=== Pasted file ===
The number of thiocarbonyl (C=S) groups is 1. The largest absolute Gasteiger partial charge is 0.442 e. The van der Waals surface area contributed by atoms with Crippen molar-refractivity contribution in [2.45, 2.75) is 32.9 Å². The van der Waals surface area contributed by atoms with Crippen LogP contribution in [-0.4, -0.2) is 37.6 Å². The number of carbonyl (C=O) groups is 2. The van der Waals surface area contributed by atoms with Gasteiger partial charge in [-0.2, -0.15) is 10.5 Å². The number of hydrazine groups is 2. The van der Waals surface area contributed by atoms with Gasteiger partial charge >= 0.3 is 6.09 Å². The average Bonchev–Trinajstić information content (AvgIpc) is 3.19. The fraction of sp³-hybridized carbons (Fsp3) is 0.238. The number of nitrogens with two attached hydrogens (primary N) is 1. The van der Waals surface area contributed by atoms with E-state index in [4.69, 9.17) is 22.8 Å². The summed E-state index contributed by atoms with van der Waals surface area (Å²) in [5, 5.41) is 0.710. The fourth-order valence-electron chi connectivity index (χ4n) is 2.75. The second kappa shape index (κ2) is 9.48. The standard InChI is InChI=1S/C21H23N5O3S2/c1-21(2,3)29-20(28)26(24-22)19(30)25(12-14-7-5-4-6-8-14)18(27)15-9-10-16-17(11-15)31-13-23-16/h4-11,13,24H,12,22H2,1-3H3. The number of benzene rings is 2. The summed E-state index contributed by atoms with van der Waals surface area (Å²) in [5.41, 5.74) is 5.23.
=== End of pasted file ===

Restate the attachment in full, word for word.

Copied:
The number of thiocarbonyl (C=S) groups is 1. The largest absolute Gasteiger partial charge is 0.442 e. The van der Waals surface area contributed by atoms with Crippen molar-refractivity contribution in [2.45, 2.75) is 32.9 Å². The van der Waals surface area contributed by atoms with Crippen LogP contribution in [-0.4, -0.2) is 37.6 Å². The number of carbonyl (C=O) groups is 2. The van der Waals surface area contributed by atoms with Gasteiger partial charge in [-0.2, -0.15) is 10.5 Å². The number of hydrazine groups is 2. The van der Waals surface area contributed by atoms with Gasteiger partial charge >= 0.3 is 6.09 Å². The average Bonchev–Trinajstić information content (AvgIpc) is 3.19. The fraction of sp³-hybridized carbons (Fsp3) is 0.238. The number of nitrogens with two attached hydrogens (primary N) is 1. The van der Waals surface area contributed by atoms with E-state index in [4.69, 9.17) is 22.8 Å². The summed E-state index contributed by atoms with van der Waals surface area (Å²) in [5, 5.41) is 0.710. The fourth-order valence-electron chi connectivity index (χ4n) is 2.75. The second kappa shape index (κ2) is 9.48. The standard InChI is InChI=1S/C21H23N5O3S2/c1-21(2,3)29-20(28)26(24-22)19(30)25(12-14-7-5-4-6-8-14)18(27)15-9-10-16-17(11-15)31-13-23-16/h4-11,13,24H,12,22H2,1-3H3. The number of benzene rings is 2. The summed E-state index contributed by atoms with van der Waals surface area (Å²) in [5.41, 5.74) is 5.23.